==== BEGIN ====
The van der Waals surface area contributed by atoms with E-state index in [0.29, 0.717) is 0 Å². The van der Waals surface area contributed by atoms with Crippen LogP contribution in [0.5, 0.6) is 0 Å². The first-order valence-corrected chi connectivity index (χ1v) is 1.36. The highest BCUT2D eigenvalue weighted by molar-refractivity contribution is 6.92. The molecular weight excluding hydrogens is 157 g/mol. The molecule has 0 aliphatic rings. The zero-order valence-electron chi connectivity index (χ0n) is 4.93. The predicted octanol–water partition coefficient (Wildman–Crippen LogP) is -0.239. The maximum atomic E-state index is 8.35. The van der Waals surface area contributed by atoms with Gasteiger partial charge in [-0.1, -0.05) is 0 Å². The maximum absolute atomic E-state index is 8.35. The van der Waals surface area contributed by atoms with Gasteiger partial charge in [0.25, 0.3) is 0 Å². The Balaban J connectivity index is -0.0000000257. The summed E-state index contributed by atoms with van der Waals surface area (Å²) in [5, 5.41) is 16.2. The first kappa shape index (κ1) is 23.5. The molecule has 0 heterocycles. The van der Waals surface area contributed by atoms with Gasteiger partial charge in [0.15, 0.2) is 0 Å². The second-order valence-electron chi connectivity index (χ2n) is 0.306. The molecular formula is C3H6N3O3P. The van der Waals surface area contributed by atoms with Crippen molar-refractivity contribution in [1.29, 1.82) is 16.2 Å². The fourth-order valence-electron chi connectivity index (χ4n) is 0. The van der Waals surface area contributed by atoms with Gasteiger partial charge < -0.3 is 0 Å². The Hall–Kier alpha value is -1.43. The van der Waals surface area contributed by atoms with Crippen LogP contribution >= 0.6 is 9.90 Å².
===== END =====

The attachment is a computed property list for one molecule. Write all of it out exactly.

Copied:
The van der Waals surface area contributed by atoms with E-state index in [0.29, 0.717) is 0 Å². The van der Waals surface area contributed by atoms with Crippen LogP contribution in [0.5, 0.6) is 0 Å². The first-order valence-corrected chi connectivity index (χ1v) is 1.36. The highest BCUT2D eigenvalue weighted by molar-refractivity contribution is 6.92. The molecular weight excluding hydrogens is 157 g/mol. The molecule has 0 aliphatic rings. The zero-order valence-electron chi connectivity index (χ0n) is 4.93. The predicted octanol–water partition coefficient (Wildman–Crippen LogP) is -0.239. The maximum atomic E-state index is 8.35. The van der Waals surface area contributed by atoms with Gasteiger partial charge in [-0.1, -0.05) is 0 Å². The maximum absolute atomic E-state index is 8.35. The van der Waals surface area contributed by atoms with Gasteiger partial charge in [0.25, 0.3) is 0 Å². The Balaban J connectivity index is -0.0000000257. The summed E-state index contributed by atoms with van der Waals surface area (Å²) in [5, 5.41) is 16.2. The first kappa shape index (κ1) is 23.5. The molecule has 0 heterocycles. The van der Waals surface area contributed by atoms with Gasteiger partial charge in [0.15, 0.2) is 0 Å². The second-order valence-electron chi connectivity index (χ2n) is 0.306. The molecular formula is C3H6N3O3P. The van der Waals surface area contributed by atoms with Crippen molar-refractivity contribution in [1.29, 1.82) is 16.2 Å². The fourth-order valence-electron chi connectivity index (χ4n) is 0. The van der Waals surface area contributed by atoms with Gasteiger partial charge < -0.3 is 0 Å². The Hall–Kier alpha value is -1.43. The van der Waals surface area contributed by atoms with Crippen LogP contribution >= 0.6 is 9.90 Å².